Focus on Sustainable Opticians: Carole Riehl of Les lunettes écologiques
Where to turn for eco-responsible glasses? With a lack of information and a saturated marketplace, it’s difficult to know where to look. Carole Riehl set up Les lunettes écologiques and Optic For Good to help confused consumers find a pair of glasses that match their values. Meet an optician who is working to change things
Choosing more responsible glasses, can be a minefield of questions around material, brand and price. To help us navigate our way through and find the right pair more easily, optician Carole Riehl creates two online tools. The first, Les lunettes écologiques, is a directory of responsible glasses brands and opticians, searchable in a few clicks. The second, Optic For Good, is an app listing brands who display best practice.
Les lunettes écologiques: aimed at “waking up consciences”
Les lunettes écologiques was born above all of frustration and a sad realization. Carole Riehl was researching eco-responsible glasses for herself online in 2014 when she realized just how difficult it was to find any information. So she decided to bring together what she had learned in a blog, featuring the glasses brands and opticians she had found who took a responsible approach to help people who, like her, were looking for solutions that at the time were hard to find. “When I set up Les lunettes écologiques, I wanted to play a part in creating a mindshift in that area, waking up people’s consciences,” explains the optician. She wanted to make information more accessible and highlight eco-responsible brands that might be little-known amongst the public to help get the message out there. Users can search the easy-to-use site by material or country of production, for a list of all brands that match the criteria most important to them. An interactive map means responsible local brands and opticians can easily be found and while ethical glasses still suffer from bad press around style and price, Carole Riehl is also aiming to show that stylish glasses can have a minimal impact on the environment.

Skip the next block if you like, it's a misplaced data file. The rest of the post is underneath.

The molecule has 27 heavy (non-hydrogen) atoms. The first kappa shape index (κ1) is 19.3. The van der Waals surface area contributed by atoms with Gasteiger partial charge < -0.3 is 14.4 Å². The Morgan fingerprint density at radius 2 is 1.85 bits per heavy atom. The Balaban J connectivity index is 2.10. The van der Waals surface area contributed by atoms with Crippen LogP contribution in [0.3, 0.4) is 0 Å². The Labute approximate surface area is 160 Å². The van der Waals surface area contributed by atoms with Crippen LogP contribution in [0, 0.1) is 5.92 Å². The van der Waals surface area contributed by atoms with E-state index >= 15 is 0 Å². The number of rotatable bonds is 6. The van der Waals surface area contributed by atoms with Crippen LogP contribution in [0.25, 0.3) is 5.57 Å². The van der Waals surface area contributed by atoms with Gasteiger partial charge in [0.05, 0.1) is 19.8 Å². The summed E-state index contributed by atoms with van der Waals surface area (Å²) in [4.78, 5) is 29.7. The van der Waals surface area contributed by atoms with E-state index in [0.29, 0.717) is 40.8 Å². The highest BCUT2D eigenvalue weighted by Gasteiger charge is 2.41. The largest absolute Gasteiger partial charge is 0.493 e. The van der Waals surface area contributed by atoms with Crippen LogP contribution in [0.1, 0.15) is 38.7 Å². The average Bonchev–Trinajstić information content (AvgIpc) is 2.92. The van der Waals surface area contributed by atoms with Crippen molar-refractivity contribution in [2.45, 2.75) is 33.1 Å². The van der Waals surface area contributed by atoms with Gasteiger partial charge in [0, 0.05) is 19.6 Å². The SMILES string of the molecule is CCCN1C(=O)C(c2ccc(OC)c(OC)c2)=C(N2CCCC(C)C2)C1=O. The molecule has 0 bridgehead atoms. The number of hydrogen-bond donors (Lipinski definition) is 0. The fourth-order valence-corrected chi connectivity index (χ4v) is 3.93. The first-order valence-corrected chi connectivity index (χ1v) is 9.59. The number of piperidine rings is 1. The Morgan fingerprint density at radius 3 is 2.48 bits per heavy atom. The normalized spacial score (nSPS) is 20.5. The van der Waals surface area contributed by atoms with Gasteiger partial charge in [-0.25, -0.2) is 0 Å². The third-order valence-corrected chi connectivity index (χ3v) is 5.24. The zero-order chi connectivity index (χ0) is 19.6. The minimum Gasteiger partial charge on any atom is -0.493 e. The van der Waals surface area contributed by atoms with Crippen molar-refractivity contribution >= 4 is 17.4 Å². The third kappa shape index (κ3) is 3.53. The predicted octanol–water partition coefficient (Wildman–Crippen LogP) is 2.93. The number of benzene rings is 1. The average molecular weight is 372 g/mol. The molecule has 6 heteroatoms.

Carole Riehl on why baby steps work
Les lunettes écologiques is above all the result of a long professional and personal journey for Carole Riehl. As an optician with almost 20 years’ experience, she knows the industry and its challenges. The environment is also very important to her, so much so, that she even took a career break to launch her own label of ethically traded, organic cotton clothes. Around the same time that she came back to eyewear, her first love, she started to transition her family to a zero-waste lifestyle, an experience shared on her blog, GreenerFamily.fr, started in 2016. At the time, the zero-waste community was not as big as it is today and Carole Riehl learned the importance of taking baby steps to achieve bigger goals: “each action is important, we were developing little by little, doing a little better each time without anyone criticizing if we didn’t do things perfectly.” It’s a principle that she is applying to her vision of glasses as well; because it’s better to move forward slowly, than to reject outright initiatives that still need to be improved.